Julian Cope presents Head Heritage

Head To Head
Log In
U-Know! Forum »
I'm so confused.....
Log In to post a reply

121 messages
Topic View: Flat | Threaded
Lump Of Green Slime
56 posts

Edited Nov 22, 2015, 15:53
Re: I'm so confused.....
Nov 22, 2015, 15:49
As an aside, according to Elizabeth Bucar, bans on headscarves in public institutions have also occurred on and off in Turkey since the 1960's. In 1993 there was a failed attempt in Egypt to ban the veil in schools. Azerbaijan, Albania and Uzbekistan all ban religious clothing in universities. Tajikistan bans the headscarf in public and Islamic schools and universities. Finally, during Suharto's regime, Islamic headscarves were banned in Indonesian schools.

It might actually be interesting to find out how many Muslim men would be in favour of compulsory veiling because it is something that they themselves wish to do (or at least some of them).

For example, in the Berber Muslim Tuareg tribe, men, not women, veil. Known as 'the blue-veiled men', Tuareg males wear long, flowing robes and a head covering known as tagelmust , which consists of a low turban and a face veil. Ideally, all Tuareg men wear this veil from the onset of puberty, as it identifies them of being of marriageable age, until death.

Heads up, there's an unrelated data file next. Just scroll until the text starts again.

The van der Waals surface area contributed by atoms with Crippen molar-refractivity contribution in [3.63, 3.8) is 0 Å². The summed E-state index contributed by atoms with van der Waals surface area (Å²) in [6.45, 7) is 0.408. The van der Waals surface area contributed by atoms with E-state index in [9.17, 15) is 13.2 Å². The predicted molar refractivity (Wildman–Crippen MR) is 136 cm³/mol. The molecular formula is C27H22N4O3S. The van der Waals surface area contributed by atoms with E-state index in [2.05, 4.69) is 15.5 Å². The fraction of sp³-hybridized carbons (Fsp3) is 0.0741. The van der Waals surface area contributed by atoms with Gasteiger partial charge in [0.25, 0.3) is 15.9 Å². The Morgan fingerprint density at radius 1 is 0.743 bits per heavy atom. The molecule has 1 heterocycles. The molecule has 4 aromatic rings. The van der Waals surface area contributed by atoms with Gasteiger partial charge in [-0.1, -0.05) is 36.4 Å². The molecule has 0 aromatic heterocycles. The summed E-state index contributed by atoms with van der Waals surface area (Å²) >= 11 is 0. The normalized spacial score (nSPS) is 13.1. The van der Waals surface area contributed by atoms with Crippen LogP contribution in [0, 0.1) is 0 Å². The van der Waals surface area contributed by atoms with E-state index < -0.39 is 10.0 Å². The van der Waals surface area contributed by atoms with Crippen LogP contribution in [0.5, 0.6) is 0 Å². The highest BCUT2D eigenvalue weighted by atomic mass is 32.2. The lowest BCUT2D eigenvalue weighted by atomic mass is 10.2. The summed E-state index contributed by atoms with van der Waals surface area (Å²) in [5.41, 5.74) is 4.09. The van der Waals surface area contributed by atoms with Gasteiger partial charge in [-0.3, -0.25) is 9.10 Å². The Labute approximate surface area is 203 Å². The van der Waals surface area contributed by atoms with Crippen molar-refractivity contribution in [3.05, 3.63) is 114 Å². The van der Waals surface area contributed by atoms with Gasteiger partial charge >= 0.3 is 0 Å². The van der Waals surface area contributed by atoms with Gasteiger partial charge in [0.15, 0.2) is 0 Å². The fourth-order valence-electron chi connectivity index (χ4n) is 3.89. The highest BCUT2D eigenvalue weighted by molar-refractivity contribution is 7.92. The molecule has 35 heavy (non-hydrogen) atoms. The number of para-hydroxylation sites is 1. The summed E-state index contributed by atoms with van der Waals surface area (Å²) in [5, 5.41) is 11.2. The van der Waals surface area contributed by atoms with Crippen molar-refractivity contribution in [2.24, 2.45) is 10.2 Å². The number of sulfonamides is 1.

There are also Muslim men who wear women's dress as part of their ritual or gender performance. Dating back to the 14th Century, the bissu are Muslim men in South Sulawesi who wear women's dress in religious rituals. Common still today in this region of the world are also Muslim transvestites called 'waria', a combination of the Indonesian word 'juanita' for woman and 'pria' for man.

I offer these examples to counterbalance yet another one-dimensional assumption, namely, that the Islamic veil is everywhere and always a symbol of patriarchal oppression and women's subordination.

Accounts of women heads of state in several Muslim countries and of the enthusiastic participation of female leaders in the Arab Spring uprisings have done little to dispel this impression. And when Muslim women in prominent public roles do receive attention, they are often depicted as exceptions to the rule. It is not surprising therefore that her commitment to Islam as a driving force for her advocacy of female education is rarely mentioned in Western accounts of Malala Yusufzai's public career to date.

Having said all that, whenever I see someone wearing niqab around London, I do find myself wondering which lame version of Salafism they probably adhere to. It puts me in mind of turkeys voting for Christmas and that sort of thing.
Topic Outline:

U-Know! Forum Index